Liquid Silver Books, $5.50, ISBN 978-1-59578-349-3
Contemporary Romance, 2007
Into the Flame begins with a HIV+ fellow who decides to commit suicide by setting himself on fire. He’s too scared to jump to his death, you see, so naturally it makes sense to burn himself instead. That takes place on the 16th floor of the Hawthorne Building. Our heroine Kendra Marie Saxton is on the 20th floor by the time the fire alarm rings so she and her colleagues are trapped until Chicago’s Ladder 62 show up to the rescue.
Our hero Capt Jack Lawrence is with Ladder 62 and he’s popular with the ladies because, as author Jade Morrison puts it, his pupils were surrounded by “playful hazel highlights in a starburst pattern.” Why do I have this feeling that the ladies in question read too many Kathleen E Woodiwiss novels? He rescues her and she of course points out that he has beautiful eyes. For some reason the author really wants me to know that Jack has beautiful eyes because this point will be brought up several more times in the story.
Cut to a month later when they meet again at a firefighter award ceremony where they kiss and do things like this:
Jack stood behind her, his arms wrapped around her shoulders, his face against her hair. They were looking at the sky, pointing out constellations to each other and, like a gift from Heaven, a brilliant shooting star crossed the horizon.
Kendra gave a low gasp of pleasure and felt Jack’s lips curl in a smile against her temple. “Someone’s soul passing by,” he whispered, dropping a light kiss against her skin.
Kendra knew what he meant without knowing how she knew. “You mean a firefighter’s soul?”
Jack hugged her tighter, burying his face a little deeper into her hair as if he could draw comfort from her. “Well,” he said in that hesitant way she found to be such an endearing part of him, “it’s what we say at the station, you know?”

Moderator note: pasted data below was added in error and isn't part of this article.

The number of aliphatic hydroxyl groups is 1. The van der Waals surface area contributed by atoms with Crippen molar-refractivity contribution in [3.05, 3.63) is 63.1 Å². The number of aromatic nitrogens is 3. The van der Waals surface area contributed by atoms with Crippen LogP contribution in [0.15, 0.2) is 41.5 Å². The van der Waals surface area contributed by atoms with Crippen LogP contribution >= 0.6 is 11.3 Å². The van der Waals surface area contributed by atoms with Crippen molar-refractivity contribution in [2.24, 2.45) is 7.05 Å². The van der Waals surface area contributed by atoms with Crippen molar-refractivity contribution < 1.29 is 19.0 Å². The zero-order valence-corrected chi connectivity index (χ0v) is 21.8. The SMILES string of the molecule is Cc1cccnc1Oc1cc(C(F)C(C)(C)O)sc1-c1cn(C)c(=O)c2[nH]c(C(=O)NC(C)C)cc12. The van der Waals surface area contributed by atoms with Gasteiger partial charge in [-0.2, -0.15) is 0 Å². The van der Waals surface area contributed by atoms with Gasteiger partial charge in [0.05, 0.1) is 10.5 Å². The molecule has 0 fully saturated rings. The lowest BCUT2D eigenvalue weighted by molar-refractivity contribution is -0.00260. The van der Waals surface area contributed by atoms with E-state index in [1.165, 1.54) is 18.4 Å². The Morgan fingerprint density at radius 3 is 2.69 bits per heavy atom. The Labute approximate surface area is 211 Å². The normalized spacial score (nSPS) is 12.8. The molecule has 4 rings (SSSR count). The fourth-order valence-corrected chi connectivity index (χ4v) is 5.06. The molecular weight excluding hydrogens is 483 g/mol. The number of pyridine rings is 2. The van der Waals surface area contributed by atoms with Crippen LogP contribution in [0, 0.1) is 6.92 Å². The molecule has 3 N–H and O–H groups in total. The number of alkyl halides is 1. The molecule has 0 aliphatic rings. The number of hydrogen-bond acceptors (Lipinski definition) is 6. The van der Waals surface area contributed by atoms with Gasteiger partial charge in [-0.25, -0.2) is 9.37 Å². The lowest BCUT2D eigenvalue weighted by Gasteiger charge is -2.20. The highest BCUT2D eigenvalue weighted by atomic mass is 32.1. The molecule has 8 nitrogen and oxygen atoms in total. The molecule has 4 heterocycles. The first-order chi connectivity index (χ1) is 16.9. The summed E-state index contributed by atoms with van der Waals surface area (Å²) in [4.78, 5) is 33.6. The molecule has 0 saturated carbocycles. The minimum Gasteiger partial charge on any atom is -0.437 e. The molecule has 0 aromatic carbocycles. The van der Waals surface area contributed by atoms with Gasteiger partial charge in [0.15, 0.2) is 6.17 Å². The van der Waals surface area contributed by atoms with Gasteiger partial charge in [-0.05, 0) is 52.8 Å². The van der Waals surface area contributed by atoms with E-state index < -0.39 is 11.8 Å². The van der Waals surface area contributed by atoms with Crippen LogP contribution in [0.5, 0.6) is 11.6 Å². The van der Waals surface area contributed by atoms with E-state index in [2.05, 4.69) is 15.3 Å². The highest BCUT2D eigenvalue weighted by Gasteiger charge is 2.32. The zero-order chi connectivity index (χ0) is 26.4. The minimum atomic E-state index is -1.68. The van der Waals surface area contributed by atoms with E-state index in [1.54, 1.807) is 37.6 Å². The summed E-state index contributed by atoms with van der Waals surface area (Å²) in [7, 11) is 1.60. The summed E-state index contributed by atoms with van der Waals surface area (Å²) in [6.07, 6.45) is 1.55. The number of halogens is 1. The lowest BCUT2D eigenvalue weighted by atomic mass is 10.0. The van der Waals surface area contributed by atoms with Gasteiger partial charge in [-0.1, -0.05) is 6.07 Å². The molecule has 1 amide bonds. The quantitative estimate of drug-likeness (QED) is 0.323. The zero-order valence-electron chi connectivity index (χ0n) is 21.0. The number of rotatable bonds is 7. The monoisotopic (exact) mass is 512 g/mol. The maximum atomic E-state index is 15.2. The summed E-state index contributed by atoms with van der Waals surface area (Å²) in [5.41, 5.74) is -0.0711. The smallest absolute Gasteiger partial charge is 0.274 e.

The next thing I know, they are having sex and declaring that they are in love. Meanwhile, Kendra decides to become a serious reporter. Jack saves a kid from a burning house at that time and is considered a hero, so Kendra offers an interview with Jack – conducted by her, naturally – as a selling point for the Chicago Daily Newspaper to take her seriously. I’m sure you can imagine what Jack does when she tells him this wonderful news. Hint: it’s not him happily granting her the interview and being proud that she’s finally getting a good job. Oh, Jack is such a silly boy. He won’t talk, he won’t listen, and he won’t see the obvious because he’s so in love with the idea that a woman is dating him for insider news. And then, when the air is cleared, the author introduces a bad guy subplot that is unfortunately more cartoonish than anything else.
I’m not saying that Into the Flame is irredeemably bad. Jack, even at the height of the big misunderstanding scenario, behaves more like a silly boy rather than a cruel man. Kendra, barring some wimpy moments where she blames herself for the misunderstanding, carries herself admirably. She’s not a woman who will curl up all day long in her room and cry when her man is not with her, which is nice.
The problems here are quite typical of an inexperienced debut author. The subplots are often melodramatic to the point of being over-the-top. They also feel tacked-on rather than coming off like events that arise naturally since the moment one conflict is solved, a new one springs up out of nowhere to take its place. The story feels contrived as a result. The villains are theatrical in nature rather than menacing, which doesn’t help matters much.
While this one like the unpolished work of a very inexperienced author, I find myself nonetheless thinking that I like the heroine Kendra and Jack, when he’s not being daft, is a pretty likable hero as well. I can’t honestly recommend this book as one to read since it reads exactly like a very unpolished work of a first time author, but I won’t write her off completely as well at this point.